Scientists differentiate blood stem cells in various ways. The techniques used include signal inhibition and three-dimensional culture. Other methods entail analyzing growth factors, cell culture substrate, and co-culture environments. In Cell Culture Substrate, stem cells are cultured on extracellular matrix proteins to trigger differentiation (Tang, 2012). Cells are known to generate signals that neighboring cells can respond to. Due to this, scientists grow blood stem cells together with other tissues that produce growth factors responsible for activating differentiation process.

According to Kelly (2007) blood stem differentiation processes produces a number of different cells. They include omnipotent, multipotent, unipotent, pluripotent, and oligopotent. Each form of cell produced exhibits unique characteristics.

Omnipotent are cells produced during the initial division of the fertilized egg. The blood stem cells can separate into extra-embryonic and embryonic cell types (Davis & Halton, 2011). In addition, omnipotent have the ability to form an absolute, feasible organism. The cells are also generated from the blending of an egg and sperm cell.

Multipotent blood stem cells differentiate into various cell types. However, they separate into cells which share almost similar traits.

Unipotent blood stem cells produce one kind of cell (Roeder et al., 2008). However, they have the ability to self-renew themselves and appear different from non-stem cells.

Pluripotent stem cells are linked to totipotents. Tang (2012) claim the tissues can differentiate into just about all cells in the body except placenta. However, the cells cannot sustain a full organism development. The pluripotents instigate as inner cell mass (ICM) tissues inside a blastocyst. Research findings reveal scientists lay bare pluripotency by offering evidence of steady developmental prospective in cases of protracted culture. Oligopotent blood stem cells can only separate into a small number of tissue types (Orkin & Zon, 2008). The cell forms include lymphoid and myeloid.

Essential Niche for Blood Stem Cells

Extensive research studies reveal there are three different sources of blood stem cells. The sources are bone marrow, peripheral blood, and umbilical cord. The three areas have been proved to support proper self-renewal and differentiation of blood stem cells.

Bone Marrow

The bone marrow was the first source of Blood stem cells (Taupin, 2011). Experiments on specimen such as mice proved the marrow to be an ideal spot for stem cell production. After successful studies on mice, doctors started performing bone marrow transplants on humans by drawing out marrow cells from donors. The collected blood stem cells take over the responsibility of generating blood cells when injected in the patient’s body (Kolonin & Simmons, 2012).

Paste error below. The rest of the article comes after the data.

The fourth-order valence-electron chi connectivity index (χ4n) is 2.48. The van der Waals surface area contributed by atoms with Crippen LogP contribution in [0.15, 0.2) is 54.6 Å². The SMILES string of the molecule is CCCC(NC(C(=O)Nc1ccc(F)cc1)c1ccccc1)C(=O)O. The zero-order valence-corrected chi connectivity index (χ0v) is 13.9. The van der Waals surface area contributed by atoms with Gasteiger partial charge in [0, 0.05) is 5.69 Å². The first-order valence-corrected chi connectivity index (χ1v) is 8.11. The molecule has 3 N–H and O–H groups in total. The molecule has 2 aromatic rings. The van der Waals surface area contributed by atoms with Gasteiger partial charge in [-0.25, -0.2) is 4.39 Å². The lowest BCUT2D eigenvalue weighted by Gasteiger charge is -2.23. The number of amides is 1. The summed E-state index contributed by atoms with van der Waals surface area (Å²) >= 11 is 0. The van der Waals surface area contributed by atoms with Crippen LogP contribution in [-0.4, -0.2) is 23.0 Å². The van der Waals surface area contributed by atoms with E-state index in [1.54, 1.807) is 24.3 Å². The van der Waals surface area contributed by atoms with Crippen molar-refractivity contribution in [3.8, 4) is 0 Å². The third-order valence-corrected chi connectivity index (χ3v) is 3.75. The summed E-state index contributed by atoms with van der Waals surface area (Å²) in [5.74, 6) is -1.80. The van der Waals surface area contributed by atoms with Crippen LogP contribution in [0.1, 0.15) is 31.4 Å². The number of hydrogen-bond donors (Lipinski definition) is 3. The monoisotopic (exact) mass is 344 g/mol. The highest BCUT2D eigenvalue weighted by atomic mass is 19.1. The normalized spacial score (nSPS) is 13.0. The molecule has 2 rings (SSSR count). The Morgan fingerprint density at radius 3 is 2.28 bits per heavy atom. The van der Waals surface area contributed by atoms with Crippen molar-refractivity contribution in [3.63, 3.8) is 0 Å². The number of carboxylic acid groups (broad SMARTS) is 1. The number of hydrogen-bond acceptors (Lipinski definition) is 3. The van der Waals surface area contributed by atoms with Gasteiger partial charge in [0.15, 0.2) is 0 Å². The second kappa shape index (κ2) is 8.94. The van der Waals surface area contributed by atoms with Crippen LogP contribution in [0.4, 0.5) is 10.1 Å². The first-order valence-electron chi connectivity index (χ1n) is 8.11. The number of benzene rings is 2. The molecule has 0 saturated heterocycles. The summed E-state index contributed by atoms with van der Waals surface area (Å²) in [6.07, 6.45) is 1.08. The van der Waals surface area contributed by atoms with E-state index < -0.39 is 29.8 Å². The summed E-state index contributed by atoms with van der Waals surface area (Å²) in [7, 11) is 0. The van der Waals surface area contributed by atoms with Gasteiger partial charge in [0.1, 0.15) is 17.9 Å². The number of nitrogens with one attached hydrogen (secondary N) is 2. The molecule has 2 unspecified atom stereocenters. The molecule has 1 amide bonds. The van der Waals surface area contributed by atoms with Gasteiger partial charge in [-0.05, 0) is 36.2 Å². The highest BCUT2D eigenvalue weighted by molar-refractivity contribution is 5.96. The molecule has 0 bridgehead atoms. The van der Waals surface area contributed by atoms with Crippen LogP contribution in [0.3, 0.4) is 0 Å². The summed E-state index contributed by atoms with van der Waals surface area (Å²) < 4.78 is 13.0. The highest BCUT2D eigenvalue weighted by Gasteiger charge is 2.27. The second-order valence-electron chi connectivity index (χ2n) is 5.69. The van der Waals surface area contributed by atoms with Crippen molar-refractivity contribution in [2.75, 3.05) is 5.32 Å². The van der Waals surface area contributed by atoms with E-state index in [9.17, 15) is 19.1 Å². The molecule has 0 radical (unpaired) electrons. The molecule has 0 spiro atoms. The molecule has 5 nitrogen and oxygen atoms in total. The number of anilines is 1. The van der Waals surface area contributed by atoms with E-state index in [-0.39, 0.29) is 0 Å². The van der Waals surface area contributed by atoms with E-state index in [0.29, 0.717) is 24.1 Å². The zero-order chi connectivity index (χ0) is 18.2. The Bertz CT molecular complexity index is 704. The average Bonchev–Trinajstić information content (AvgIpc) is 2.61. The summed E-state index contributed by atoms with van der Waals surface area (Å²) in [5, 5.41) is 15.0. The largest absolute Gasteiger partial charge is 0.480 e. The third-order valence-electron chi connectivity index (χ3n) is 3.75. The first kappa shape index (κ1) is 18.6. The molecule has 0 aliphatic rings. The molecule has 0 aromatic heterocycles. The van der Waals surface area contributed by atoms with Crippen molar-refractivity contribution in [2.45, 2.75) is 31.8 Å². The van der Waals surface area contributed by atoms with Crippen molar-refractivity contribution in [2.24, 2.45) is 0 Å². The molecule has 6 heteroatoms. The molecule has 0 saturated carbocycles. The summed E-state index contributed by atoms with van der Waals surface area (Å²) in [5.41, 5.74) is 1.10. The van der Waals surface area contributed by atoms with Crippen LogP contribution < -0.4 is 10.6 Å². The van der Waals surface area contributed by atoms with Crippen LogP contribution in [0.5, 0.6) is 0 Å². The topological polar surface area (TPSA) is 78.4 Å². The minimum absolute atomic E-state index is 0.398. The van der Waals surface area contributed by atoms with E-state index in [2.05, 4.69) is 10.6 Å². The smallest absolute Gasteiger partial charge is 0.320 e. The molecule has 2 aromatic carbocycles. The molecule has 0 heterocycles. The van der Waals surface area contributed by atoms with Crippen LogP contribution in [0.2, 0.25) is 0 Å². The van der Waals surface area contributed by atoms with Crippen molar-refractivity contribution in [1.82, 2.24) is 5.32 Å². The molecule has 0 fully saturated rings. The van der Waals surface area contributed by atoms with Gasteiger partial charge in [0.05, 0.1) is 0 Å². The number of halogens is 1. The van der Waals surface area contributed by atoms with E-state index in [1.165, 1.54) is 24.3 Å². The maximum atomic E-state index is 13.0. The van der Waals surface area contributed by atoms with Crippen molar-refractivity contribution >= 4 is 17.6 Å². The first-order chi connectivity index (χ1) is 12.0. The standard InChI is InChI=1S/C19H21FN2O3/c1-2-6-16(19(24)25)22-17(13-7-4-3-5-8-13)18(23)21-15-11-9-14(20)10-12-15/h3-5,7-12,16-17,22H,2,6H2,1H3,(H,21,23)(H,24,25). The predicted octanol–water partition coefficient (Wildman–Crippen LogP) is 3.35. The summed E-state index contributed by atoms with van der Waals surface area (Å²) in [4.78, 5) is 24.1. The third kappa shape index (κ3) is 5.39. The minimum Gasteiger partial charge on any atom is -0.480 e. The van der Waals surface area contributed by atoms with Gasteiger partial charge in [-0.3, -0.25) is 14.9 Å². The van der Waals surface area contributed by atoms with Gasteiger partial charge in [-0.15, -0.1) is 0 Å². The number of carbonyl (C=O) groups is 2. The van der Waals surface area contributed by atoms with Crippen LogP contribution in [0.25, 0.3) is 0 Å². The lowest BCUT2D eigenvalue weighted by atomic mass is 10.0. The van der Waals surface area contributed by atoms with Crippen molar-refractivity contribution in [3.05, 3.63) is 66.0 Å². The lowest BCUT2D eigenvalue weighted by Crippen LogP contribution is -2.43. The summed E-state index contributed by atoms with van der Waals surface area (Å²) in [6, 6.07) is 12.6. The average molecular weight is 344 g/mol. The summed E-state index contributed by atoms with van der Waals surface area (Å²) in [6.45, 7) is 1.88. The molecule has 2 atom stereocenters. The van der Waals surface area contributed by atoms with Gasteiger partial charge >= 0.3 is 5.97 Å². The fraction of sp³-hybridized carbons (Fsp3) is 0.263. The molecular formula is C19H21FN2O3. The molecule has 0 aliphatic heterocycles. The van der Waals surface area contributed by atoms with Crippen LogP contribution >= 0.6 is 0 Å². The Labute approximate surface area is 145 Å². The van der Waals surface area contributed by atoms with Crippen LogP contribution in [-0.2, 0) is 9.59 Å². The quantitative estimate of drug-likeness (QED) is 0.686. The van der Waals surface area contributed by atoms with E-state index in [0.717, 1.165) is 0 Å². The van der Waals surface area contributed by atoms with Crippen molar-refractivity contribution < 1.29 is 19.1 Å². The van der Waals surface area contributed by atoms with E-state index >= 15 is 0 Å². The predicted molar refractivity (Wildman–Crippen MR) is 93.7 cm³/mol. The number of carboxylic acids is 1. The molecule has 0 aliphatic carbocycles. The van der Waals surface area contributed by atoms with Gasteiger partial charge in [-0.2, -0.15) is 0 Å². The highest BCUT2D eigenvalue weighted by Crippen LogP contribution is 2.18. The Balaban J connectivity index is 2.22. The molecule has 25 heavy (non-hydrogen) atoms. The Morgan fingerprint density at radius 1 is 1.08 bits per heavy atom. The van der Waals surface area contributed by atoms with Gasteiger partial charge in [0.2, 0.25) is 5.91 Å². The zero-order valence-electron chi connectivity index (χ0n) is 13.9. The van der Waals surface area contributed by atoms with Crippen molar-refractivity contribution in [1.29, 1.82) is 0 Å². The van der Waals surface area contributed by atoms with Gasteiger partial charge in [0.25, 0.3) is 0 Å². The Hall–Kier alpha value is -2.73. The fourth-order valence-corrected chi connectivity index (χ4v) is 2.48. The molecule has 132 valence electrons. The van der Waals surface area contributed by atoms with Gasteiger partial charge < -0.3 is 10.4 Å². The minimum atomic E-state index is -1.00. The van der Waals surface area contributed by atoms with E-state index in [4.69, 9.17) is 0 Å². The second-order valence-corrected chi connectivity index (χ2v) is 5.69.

Peripheral Blood

Blood stem cells can be acquired from the bloodstream. To make the blood stream an ideal niche for self-renewal and differentiation, certain proteins are used to move stem cells from the bone marrow into the blood (Kelly, 2007). The process allows isolation of enough cells to sustain the body.

Umbilical Cord

In the late 1980 and early 1990s the umbilical cord was discovered to be a rich source of blood stem cells. The cells self-renew and differentiate supporting the fetus during pregnancy (Davis & Halton, 2011).


HSCs were the initial stem cells to be discovered. Since the first test by Till and McCulloch majors steps have been witnessed in stem cell field. More areas where the cells can be found in the human body have been detected. In addition numerous methods of activating cell self-renewal and differentiation have been formulated. The progress in the field by biologists has helped to control a number of diseases such as Leukemia and anemia. Today, scientists are striving to develop new ways of producing large amounts of blood stem cells in the laboratories. The experts are developing means of growing specialized cells with the ability of self-renewal and differentiation.


Davis, B., & Halton, C. (2011). Perspectives in stem cell research. New York: Nova Science.

Kelly, E. (2007). Stem cells. Westport, CT: Greenwood Press.

Kolonin, M., & Simmons, P. (2012). Stem cell mobilization: Methods and protocols. New York: Humana Press.

Orkin, S., & Zon, L. (2008). Hematopoiesis: An evolving paradigm for stem cell biology. Cell, 132(4), 631-644.

Roeder, I., Horn, K., Sieburg, H., Cho, R., Muller-Sieburg, C., & Loeffler, M. (2008). Characterization and quantification of clonal heterogeneity among hematopoietic stem cells: A model-based approach. Blood, 112(13), 4874-4883.

Tang, Y. (2012). Genetics of stem cells. Amsterdam: Elsevier/Academic Press.

Taupin, P. (2011). Stem cells & regenerative medicine. Hauppauge, NY: Nova Science.